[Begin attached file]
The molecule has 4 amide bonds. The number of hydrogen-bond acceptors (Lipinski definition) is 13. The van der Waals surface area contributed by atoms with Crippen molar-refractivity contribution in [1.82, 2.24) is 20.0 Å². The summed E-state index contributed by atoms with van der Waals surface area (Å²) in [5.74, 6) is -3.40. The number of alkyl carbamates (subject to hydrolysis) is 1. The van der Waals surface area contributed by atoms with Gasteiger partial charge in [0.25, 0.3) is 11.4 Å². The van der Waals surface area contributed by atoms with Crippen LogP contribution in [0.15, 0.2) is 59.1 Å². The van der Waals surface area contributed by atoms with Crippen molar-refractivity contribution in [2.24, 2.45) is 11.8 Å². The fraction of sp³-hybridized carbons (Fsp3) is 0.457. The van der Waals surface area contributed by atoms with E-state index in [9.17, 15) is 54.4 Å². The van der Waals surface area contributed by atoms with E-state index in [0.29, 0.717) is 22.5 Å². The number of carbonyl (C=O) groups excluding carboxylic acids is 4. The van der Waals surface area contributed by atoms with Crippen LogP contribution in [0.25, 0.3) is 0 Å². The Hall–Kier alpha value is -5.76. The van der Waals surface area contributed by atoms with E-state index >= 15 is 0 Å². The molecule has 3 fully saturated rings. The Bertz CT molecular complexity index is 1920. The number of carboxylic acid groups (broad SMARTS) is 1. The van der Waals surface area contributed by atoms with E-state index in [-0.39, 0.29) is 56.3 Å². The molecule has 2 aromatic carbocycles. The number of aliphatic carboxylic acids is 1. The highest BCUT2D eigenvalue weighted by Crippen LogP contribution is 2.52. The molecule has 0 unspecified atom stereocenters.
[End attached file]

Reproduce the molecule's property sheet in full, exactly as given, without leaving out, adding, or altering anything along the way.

The molecule has 4 amide bonds. The number of hydrogen-bond acceptors (Lipinski definition) is 13. The van der Waals surface area contributed by atoms with Crippen molar-refractivity contribution in [1.82, 2.24) is 20.0 Å². The summed E-state index contributed by atoms with van der Waals surface area (Å²) in [5.74, 6) is -3.40. The number of alkyl carbamates (subject to hydrolysis) is 1. The van der Waals surface area contributed by atoms with Gasteiger partial charge in [0.25, 0.3) is 11.4 Å². The van der Waals surface area contributed by atoms with Crippen LogP contribution in [0.15, 0.2) is 59.1 Å². The van der Waals surface area contributed by atoms with Crippen molar-refractivity contribution in [2.24, 2.45) is 11.8 Å². The fraction of sp³-hybridized carbons (Fsp3) is 0.457. The van der Waals surface area contributed by atoms with E-state index in [9.17, 15) is 54.4 Å². The van der Waals surface area contributed by atoms with E-state index in [0.29, 0.717) is 22.5 Å². The number of carbonyl (C=O) groups excluding carboxylic acids is 4. The van der Waals surface area contributed by atoms with Crippen LogP contribution in [0.25, 0.3) is 0 Å². The Hall–Kier alpha value is -5.76. The van der Waals surface area contributed by atoms with E-state index >= 15 is 0 Å². The molecule has 3 fully saturated rings. The Bertz CT molecular complexity index is 1920. The number of carboxylic acid groups (broad SMARTS) is 1. The van der Waals surface area contributed by atoms with E-state index in [-0.39, 0.29) is 56.3 Å². The molecule has 2 aromatic carbocycles. The number of aliphatic carboxylic acids is 1. The highest BCUT2D eigenvalue weighted by Crippen LogP contribution is 2.52. The molecule has 0 unspecified atom stereocenters.